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A Look Into MENA’s Future Silicon Valley

MENA is slowly becoming a platform for all-things tech-based, some are calling it the next Silicon Valley. As we can see, many companies are starting to pop into view within the start-up sector. This progress is slowly developing with an increase in start-ups within the region, according to Go-gulf, about 64 percent of working-age respondents would rather have their own business, while 70 percent took the first steps to establish a business in the last 5 years.

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If we look at data from the World Bank Group, we can see the amount of progress the entrepreneur ecosystem has in the MENA region. Countries like UAE has around 20,597 new limited liability company with a business density of 29.69 in 2016.

These figures are also well supported if we see the number of start-up communities in the MENA region. With organisations like MAGNiTT, a MENA-centric online community connecting start-ups. Other supporters of this scene include WAMDA, a platform of programs in the hopes of accelerating the entrepreneurship ecosystem.

So we can clearly see a support system for this sector, the question is though, who is becoming the Silicon Valley of the MENA region? Here are the candidates.

United Arab Emirates (UAE)

UAE is definitely the number one on the list when it comes to a potential Silicon Valley. With most start-ups and companies shifting to Dubai to conduct business, it really is becoming the ultimate business hub. According to Step Feed, the Dubai Chamber of Commerce reported that 8,000 new companies had registered in the first half of 2016.

UAE, especially Dubai, functions as a great breeding ground in terms of entrepreneurs and start-ups. This is mostly supported by the ease in regulations and political and economic stability.

UAE is highly known for its free-trade zones, where Dubai has most of these zones. These zones are now home to around 10,000 companies. These zones provide many benefits when it comes to running your business. Here are some of those benefits the free-zone entitles:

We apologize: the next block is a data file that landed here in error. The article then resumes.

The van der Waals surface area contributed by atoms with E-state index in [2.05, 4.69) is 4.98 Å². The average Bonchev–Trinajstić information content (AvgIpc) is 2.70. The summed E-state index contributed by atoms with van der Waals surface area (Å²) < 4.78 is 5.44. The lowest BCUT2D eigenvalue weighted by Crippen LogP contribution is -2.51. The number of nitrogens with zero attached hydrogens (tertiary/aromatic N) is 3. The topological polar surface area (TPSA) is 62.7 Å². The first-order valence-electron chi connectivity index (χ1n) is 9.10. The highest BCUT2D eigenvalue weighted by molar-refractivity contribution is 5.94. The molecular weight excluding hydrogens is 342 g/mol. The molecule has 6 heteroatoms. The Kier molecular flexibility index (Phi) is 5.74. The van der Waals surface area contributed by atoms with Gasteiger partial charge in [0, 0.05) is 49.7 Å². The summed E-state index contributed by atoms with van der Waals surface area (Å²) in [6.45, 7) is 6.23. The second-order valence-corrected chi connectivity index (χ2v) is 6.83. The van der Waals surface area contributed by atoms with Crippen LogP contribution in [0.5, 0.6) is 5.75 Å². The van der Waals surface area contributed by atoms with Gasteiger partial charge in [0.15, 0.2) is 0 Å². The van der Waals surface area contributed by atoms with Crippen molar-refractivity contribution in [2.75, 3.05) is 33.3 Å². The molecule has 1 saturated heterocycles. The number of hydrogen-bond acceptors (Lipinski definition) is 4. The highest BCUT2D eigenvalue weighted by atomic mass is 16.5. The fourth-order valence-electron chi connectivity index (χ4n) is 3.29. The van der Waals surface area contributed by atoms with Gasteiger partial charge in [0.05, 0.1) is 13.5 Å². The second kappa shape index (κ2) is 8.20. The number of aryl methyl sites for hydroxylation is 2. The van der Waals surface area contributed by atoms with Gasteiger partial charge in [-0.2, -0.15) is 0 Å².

• No personal income or personal gain tax

• No corporate taxes

• No duties on import or export

• 100 percent of repatriation of capital and profits

• Liberal labour laws

• No currency restrictions

• Free transfer or funds

UAE is also supported by the fact that it is very diverse, with people from different backgrounds and cultures and a majority of the population being expatriates. This creates a hub where people can easily network and easily get connected with people from different countries and opportunities.

This situation makes it a conducive playground for tech companies, not only from small companies, but even MENA-based tech giants are settling their companies in UAE, such as Lenovo. Lenovo has even launched its own incubator program for its own business, so we can see even big business are joining the start-up scene.


Jordan, the small country that is placed in a land-lock of countries. Most people might have questions about this country being stuck between some politically unstable countries, however, it is this strategic position that makes this country one that is easy to reach in terms of business.

Jordan’s political system can be defined as quite stable, it is also not that difficult to start a business there, seeing the thriving business scene in Jordan. Jordan is now receiving more funds from the World Bank to support the entrepreneur ecosystem. There are also plenty of incubators to support this scene, such as the Oasis500 and ZINC, two innovative spaces located in Amman built for entrepreneurs to brainstorm and network. In mid-2017, the World Bank announced the Innovative Start-ups Fund Project to support over 200 start-ups.

The government seems to be increasing their efforts for the entrepreneur scene as one of Jordan’s speciality and clear power industry.


Lebanon is also a talked-about candidate in this industry, being also quite famous for their start-up industry and the technology sector. Despite the political instability, Lebanon seems to be thriving in the start-up sector. According to WAMDA, 38 percent of MENA’s 100 start-up founders are from Lebanon and Jordan, while only 16 percent of start-ups are headquartered there.

So Lebanon might fall behind with UAE, as most businesses are transferring there, however, a lot of the brains are coming from Lebanon. In fact, Lebanon launched a USD 400 million package four years ago to encourage lending from banks. So Lebanon is on the way towards a big entrepreneur economy.


In conclusion, MENA is definitely in a progressive development when it comes to the entrepreneurial sector, and yes, it definitely potentially may be the next Silicon Valley. In terms of countries though, UAE is definitely the winner at the moment. With countless of companies moving their base into Dubai, it really is becoming the next Silicon Valley of the MENA region.

This article was sourced from Think Progress, the official Lenovo blog.

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